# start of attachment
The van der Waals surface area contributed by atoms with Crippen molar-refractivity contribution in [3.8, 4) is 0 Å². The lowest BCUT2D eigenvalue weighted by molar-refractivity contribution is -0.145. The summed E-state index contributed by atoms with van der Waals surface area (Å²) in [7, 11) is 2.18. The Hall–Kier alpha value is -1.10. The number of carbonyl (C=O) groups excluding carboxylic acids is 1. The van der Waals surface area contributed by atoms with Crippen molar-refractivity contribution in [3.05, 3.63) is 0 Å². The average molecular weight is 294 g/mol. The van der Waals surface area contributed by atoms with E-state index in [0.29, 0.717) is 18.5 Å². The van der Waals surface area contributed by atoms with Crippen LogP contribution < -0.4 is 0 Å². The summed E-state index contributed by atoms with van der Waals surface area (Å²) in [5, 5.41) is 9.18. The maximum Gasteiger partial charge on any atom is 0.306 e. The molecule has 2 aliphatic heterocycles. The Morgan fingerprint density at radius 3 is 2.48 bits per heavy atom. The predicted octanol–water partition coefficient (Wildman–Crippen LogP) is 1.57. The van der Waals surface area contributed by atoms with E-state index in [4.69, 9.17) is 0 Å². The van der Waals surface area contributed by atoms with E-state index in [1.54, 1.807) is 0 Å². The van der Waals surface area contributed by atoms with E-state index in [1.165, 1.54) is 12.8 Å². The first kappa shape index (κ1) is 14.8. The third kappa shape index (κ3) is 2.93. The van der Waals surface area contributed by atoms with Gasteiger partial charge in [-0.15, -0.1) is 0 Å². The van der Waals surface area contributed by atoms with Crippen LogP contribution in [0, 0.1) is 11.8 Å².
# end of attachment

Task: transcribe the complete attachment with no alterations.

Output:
The van der Waals surface area contributed by atoms with Crippen molar-refractivity contribution in [3.8, 4) is 0 Å². The lowest BCUT2D eigenvalue weighted by molar-refractivity contribution is -0.145. The summed E-state index contributed by atoms with van der Waals surface area (Å²) in [7, 11) is 2.18. The Hall–Kier alpha value is -1.10. The number of carbonyl (C=O) groups excluding carboxylic acids is 1. The van der Waals surface area contributed by atoms with Crippen molar-refractivity contribution in [3.05, 3.63) is 0 Å². The average molecular weight is 294 g/mol. The van der Waals surface area contributed by atoms with E-state index in [0.29, 0.717) is 18.5 Å². The van der Waals surface area contributed by atoms with Crippen LogP contribution < -0.4 is 0 Å². The summed E-state index contributed by atoms with van der Waals surface area (Å²) in [5, 5.41) is 9.18. The maximum Gasteiger partial charge on any atom is 0.306 e. The molecule has 2 aliphatic heterocycles. The Morgan fingerprint density at radius 3 is 2.48 bits per heavy atom. The predicted octanol–water partition coefficient (Wildman–Crippen LogP) is 1.57. The van der Waals surface area contributed by atoms with E-state index in [4.69, 9.17) is 0 Å². The van der Waals surface area contributed by atoms with E-state index in [1.54, 1.807) is 0 Å². The van der Waals surface area contributed by atoms with E-state index in [1.165, 1.54) is 12.8 Å². The first kappa shape index (κ1) is 14.8. The third kappa shape index (κ3) is 2.93. The van der Waals surface area contributed by atoms with Gasteiger partial charge in [-0.15, -0.1) is 0 Å². The van der Waals surface area contributed by atoms with Crippen LogP contribution in [0, 0.1) is 11.8 Å².